This partnership also marks the growth of InnoCentive’s collaboration with Nature Publishing Group (NPG), Scientific American’s parent organisation. In June 2009, InnoCentive and NPG launched the nature.com Open Innovation Pavilion, which is hosted on InnoCentive.com and nature.com, www.nature.com/openinnovation.

Written by hbasset

December 13, 2012 at 8:33 pm

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Medical Cases in literature : an open database

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Open access (OA) publisher BioMed Central has launched a new semantically-enriched search tool, Cases Database, which aims to enhance the discovery, filtering and aggregation of medical case reports from many journals. OA to journal articles published under Creative Commons licences, which permit text mining, enable the literature to be reused as a resource for scientific discovery

More than 11,000 cases from 100 different journals are reportedly available to be freely searched with Cases Database.

Cases Database uses text mining and medical term recognition to filter peer reviewed medical case reports and provide a semantically enriched search experience. The database offers structured search and filtering by condition, symptom, intervention, pathogen, patient demographic and many other data fields, allowing fast identification of relevant case reports to support clinical practice and research. Registered users can save cases, set up e-mail alerts tonew cases matching their search terms, and export their results. Cases Database will be free to access and is expected to be of particular interest to practicing clinicians, researchers, lecturers, drug regulators, patients, students and authors.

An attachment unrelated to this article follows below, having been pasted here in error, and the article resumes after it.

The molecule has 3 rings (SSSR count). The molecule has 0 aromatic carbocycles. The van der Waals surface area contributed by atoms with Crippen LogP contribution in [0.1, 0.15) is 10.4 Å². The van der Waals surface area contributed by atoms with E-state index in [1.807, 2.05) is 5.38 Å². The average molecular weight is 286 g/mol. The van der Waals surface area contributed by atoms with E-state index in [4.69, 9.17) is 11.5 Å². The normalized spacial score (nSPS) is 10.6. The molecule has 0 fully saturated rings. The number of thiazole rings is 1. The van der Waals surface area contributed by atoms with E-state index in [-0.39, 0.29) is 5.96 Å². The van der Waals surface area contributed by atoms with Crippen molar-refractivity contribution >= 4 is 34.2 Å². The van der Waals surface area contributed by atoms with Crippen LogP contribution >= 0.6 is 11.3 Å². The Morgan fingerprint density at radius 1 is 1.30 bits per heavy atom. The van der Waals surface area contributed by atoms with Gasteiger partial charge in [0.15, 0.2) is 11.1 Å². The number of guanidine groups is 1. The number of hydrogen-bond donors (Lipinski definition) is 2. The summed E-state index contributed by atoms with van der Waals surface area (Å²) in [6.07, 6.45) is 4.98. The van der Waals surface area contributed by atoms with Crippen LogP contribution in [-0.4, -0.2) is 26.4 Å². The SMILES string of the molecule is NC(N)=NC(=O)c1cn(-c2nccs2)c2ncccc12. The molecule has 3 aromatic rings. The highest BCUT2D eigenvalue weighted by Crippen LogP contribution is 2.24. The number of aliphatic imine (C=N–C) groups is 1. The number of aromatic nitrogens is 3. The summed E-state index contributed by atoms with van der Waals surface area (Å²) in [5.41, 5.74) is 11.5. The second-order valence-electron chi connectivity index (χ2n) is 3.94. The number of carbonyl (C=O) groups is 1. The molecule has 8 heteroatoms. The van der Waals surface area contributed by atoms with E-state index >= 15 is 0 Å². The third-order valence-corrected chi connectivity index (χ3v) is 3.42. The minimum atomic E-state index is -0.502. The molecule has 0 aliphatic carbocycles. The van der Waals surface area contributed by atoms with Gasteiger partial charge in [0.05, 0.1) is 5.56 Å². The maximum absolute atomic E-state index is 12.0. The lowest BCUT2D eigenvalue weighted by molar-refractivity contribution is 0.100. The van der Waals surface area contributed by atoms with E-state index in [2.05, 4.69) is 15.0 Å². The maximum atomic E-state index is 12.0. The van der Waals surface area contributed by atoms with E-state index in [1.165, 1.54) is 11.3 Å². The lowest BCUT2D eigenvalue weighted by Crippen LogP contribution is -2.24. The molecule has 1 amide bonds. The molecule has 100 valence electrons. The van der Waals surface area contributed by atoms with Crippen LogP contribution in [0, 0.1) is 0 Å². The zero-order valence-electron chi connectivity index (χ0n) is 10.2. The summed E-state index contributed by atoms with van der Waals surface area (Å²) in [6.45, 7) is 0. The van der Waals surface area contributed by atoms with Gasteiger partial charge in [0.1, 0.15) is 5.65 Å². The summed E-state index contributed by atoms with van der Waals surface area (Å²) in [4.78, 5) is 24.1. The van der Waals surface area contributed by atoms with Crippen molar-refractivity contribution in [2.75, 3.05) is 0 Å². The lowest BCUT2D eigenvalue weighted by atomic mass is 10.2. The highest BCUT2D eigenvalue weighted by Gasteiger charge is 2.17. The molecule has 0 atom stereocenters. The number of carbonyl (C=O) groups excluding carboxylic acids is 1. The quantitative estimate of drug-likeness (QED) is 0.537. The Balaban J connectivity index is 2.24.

Announcement:

http://blogs.biomedcentral.com/bmcblog/2012/12/10/embrace-information-overload-with-cases-database/

 

http://www.casesdatabase.com/

Written by hbasset

December 12, 2012 at 8:42 pm

For the fun: PubMed and the End of the World!!!

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To read this nice post by the KraftyLibrarian:

If you haven’t heard about the  Mayan civilzation’s calendar predicting the end of the world on December 21, 2012, then you have been living under a rock.  Personally I believe the Mayans were on to something.  Instead, I believe the end of the world will happen on January 1, 2013.  Why?

As of January 1st NCBI will no longer support Internet Explorer 7 and all the hospitals that haven’t upgraded will begin to have problems searching PubMed. (…)

Read the full article at:

KraftyLibrarian. Internet Explorer, PubMed and the End of the Year. Posted on 12 December 2012, Available from: http://kraftylibrarian.com/?p=2153

 

Written by hbasset

December 12, 2012 at 8:35 pm

Posted in Tools

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Document Delivery Vendors: the TOP 3

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On its yearly update dedicated to “Document Delivery: Best Practices and Vendor Scorecard”, Outsell Inc. has outlined the performance of the TOP 3 vendors.

They are (by revenue 2012):

  1. British Library: 221 $millions
  2. Infotrieve: 43 $millions
  3. Reprint Desk: 22 $millions

The Outsell Scorecard:

Satisfaction Ratings:

  1. Reprints Desk, 4.2
  2. British Library, 3.7
  3. Infotrieve, 3.3

Loyalty ratings (willingness to recommend to other buyers):

  1. Reprints Desk
  2. British Library
  3. Infotrieve

Overall Satisfaction Scorecard:

  1. Reprints Desk, 4.4
  2. British Library, 4.0
  3. Infotrieve, 3.6

 

The original report can be found here:

http://www.outsellinc.com/store/products/1123-document-delivery-best-practices-and-vendor-scorecard—2012-update

 

A free copy of the report can be viewed online

http://info.reprintsdesk.com/Portals/28841/docs/outselldocdel-rd.pdf

Written by hbasset

December 12, 2012 at 8:26 pm